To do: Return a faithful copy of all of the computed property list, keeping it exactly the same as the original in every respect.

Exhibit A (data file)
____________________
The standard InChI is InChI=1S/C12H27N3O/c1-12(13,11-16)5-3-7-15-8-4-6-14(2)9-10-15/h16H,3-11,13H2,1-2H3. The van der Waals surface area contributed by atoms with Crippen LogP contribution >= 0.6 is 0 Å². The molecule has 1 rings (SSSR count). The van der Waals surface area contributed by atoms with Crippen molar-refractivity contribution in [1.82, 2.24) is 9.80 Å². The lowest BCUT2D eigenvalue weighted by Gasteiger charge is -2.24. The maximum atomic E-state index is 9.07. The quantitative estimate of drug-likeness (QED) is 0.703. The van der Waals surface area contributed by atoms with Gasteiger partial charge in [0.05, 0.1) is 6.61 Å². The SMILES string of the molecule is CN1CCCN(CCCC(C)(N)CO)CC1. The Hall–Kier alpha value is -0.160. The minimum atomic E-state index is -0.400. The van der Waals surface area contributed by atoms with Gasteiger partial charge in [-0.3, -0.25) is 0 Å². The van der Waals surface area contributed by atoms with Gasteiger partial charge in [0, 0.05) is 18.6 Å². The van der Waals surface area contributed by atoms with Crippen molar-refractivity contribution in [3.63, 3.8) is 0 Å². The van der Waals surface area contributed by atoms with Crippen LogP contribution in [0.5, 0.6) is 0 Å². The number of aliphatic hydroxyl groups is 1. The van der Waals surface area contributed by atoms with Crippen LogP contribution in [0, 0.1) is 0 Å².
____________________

The standard InChI is InChI=1S/C12H27N3O/c1-12(13,11-16)5-3-7-15-8-4-6-14(2)9-10-15/h16H,3-11,13H2,1-2H3. The van der Waals surface area contributed by atoms with Crippen LogP contribution >= 0.6 is 0 Å². The molecule has 1 rings (SSSR count). The van der Waals surface area contributed by atoms with Crippen molar-refractivity contribution in [1.82, 2.24) is 9.80 Å². The lowest BCUT2D eigenvalue weighted by Gasteiger charge is -2.24. The maximum atomic E-state index is 9.07. The quantitative estimate of drug-likeness (QED) is 0.703. The van der Waals surface area contributed by atoms with Gasteiger partial charge in [0.05, 0.1) is 6.61 Å². The SMILES string of the molecule is CN1CCCN(CCCC(C)(N)CO)CC1. The Hall–Kier alpha value is -0.160. The minimum atomic E-state index is -0.400. The van der Waals surface area contributed by atoms with Gasteiger partial charge in [-0.3, -0.25) is 0 Å². The van der Waals surface area contributed by atoms with Gasteiger partial charge in [0, 0.05) is 18.6 Å². The van der Waals surface area contributed by atoms with Crippen molar-refractivity contribution in [3.63, 3.8) is 0 Å². The van der Waals surface area contributed by atoms with Crippen LogP contribution in [0.5, 0.6) is 0 Å². The number of aliphatic hydroxyl groups is 1. The van der Waals surface area contributed by atoms with Crippen LogP contribution in [0, 0.1) is 0 Å².